Wbp2 is a novel deafness gene
Researchers at King's College London and the Wellcome Trust Sanger Institute in the United Kingdom have for the first time demonstrated a direct link between the Wbp2 gene and progressive hearing loss. The scientists report that the loss of Wbp2 expression leads to progressive high-frequency hearing loss in mouse as well as in two clinical cases of children with deafness with no other obvious features. The results are published in EMBO Molecular Medicine.
The scientists have shown that hearing impairment is linked to hormonal signalling rather than to hair cell degeneration. Wbp2 is known as a transcriptional co-activator for estrogen receptor Esr1 and progesterone receptor Pgr. The loss of Wbp2 causes not only progressive high frequency hearing loss, but also results in reduced expression of Esr1, Esr2 and Pgr in the cochlea – a part of the inner ear. Understanding the estrogen-sensitive molecular networks specific to hearing offers an unprecedented putative new target for the control of the estrogen signalling pathway in the auditory system that could prevent or reverse progressive hearing loss.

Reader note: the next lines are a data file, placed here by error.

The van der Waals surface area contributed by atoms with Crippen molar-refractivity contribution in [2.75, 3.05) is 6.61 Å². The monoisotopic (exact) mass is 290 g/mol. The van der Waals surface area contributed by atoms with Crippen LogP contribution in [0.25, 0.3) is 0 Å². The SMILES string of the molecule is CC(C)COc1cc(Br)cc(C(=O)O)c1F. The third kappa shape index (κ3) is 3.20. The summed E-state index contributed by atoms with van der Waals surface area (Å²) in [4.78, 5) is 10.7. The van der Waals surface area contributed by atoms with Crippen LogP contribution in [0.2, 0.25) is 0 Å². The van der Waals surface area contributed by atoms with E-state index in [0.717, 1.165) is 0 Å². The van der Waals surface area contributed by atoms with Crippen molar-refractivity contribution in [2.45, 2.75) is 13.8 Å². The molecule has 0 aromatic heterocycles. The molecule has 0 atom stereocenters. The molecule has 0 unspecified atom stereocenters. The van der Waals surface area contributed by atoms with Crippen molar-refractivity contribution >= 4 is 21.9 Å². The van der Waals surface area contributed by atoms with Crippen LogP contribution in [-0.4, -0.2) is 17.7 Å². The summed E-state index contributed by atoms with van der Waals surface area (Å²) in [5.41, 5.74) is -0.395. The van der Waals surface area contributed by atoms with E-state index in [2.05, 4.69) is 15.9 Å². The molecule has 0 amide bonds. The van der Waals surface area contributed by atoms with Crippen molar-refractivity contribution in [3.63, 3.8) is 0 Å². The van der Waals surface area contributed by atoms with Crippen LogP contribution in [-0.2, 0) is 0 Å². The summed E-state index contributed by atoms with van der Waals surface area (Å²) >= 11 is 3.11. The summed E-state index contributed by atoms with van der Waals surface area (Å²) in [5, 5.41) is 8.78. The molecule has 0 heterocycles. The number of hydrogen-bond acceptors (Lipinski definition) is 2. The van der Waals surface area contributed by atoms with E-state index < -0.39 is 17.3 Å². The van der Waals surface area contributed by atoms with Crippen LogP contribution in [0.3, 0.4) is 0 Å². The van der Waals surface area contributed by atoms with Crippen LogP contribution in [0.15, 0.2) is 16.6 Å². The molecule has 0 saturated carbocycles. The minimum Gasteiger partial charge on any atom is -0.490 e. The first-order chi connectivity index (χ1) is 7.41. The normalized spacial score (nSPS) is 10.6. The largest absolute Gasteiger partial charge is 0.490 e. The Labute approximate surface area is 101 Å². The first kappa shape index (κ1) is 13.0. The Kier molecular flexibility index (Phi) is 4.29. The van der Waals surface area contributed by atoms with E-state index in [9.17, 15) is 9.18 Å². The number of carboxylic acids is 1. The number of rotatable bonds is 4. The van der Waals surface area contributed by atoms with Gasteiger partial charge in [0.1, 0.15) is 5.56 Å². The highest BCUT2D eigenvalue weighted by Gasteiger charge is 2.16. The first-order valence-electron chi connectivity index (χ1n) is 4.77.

"Our study demonstrates that hearing thresholds are normal in young Wbp2 mutant mice, but are raised at high frequencies by four weeks of age," says EMBO Member Karen Steel of King's College London, the senior author of the study. "More importantly, we also demonstrate that Wbp2 is crucial for hearing in humans. We found two children affected by severe to profound deafness, each carrying two variants of the WBP2 gene."
Progressive hearing loss is a very common disease. However, very little is known about its molecular mechanisms. As a result, targets for medical therapies have been lacking. It has been known that estrogen signalling protects against noise-induced hearing loss. However, estrogen-based therapies have not been generally considered for hearing impairment due to their widespread effects. This study opens up the Wbp2 pathway as a new route to therapeutic approaches that more specifically target the inner ear.
Wbp2 was found to be involved in progressive hearing loss during a large-scale screen for hearing defects in newly-generated targeted mouse mutants. The finding of a new gene involved in human deafness following the initial discovery of its role in the mouse also emphasizes the value of mouse genetics research for better understanding human disease.